The worshipping of images is not an issue in the Protestant church today. However, Calvin’s insight helps us to understand why people seek after tangible manifestations of God’s presence. Music has become the tool to invoke such experiences in many churches today. While music itself is not the problem, it can be misused to take the focus away from Christ. Calvin’s principle for worship is one that requires us to be led straight to Christ, so that the truth is not obscured, and grace is not overlooked. The church will do well in using this principle as a guide to evaluate how praise and worship are practised today.

Dn. Mervin Lin

Legacy Of Reformation

Indeed, Martin Luther, the great reformer was well known for nailing his 95 theses on the Wittenberg castle’s door or his famous confession before the Diet of Worms: “Here I stand, I can do no other!”  However, there is another important legacy of Luther which is not so well-known: the Heidelberg Disputation. Pope Leo X wanted Luther disciplined so he ordered Johann Staupitz, the head of the Augustinian Order to do it. But instead of disciplining Luther, Staupitz invited him to present his thoughts to the gathering at Heidelberg. Luther produced forty-two theses for that occasion.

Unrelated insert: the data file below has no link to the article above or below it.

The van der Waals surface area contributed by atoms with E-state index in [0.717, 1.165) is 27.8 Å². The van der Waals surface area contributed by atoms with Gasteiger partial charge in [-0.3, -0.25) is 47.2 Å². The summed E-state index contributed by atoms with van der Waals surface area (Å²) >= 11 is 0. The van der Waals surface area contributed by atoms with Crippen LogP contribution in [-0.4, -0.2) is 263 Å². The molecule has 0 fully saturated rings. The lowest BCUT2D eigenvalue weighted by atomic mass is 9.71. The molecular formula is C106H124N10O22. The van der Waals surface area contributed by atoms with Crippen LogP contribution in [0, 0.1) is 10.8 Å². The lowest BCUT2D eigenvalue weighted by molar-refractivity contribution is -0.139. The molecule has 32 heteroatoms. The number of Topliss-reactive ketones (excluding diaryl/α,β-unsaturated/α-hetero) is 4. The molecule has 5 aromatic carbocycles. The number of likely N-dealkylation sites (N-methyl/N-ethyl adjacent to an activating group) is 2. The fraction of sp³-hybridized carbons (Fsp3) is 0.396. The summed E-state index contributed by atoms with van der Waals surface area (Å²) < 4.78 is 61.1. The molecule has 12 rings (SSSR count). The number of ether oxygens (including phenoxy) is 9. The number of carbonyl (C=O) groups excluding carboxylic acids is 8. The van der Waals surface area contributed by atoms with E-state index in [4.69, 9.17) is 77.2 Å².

The main question Luther addressed was: How can we know God? The most natural response is to look at creation, spiritual experiences or miracles i.e. through what is visible. Imagine if we know God through creation, the people who knew him best would be those who understand the science of the universe. Or imagine we knew God through spiritual experience then we would boast, “I know God through my intelligence or my spirituality or my morality or my power etc.” It would lead to pride and this pride would then obscure the glory and grace of God.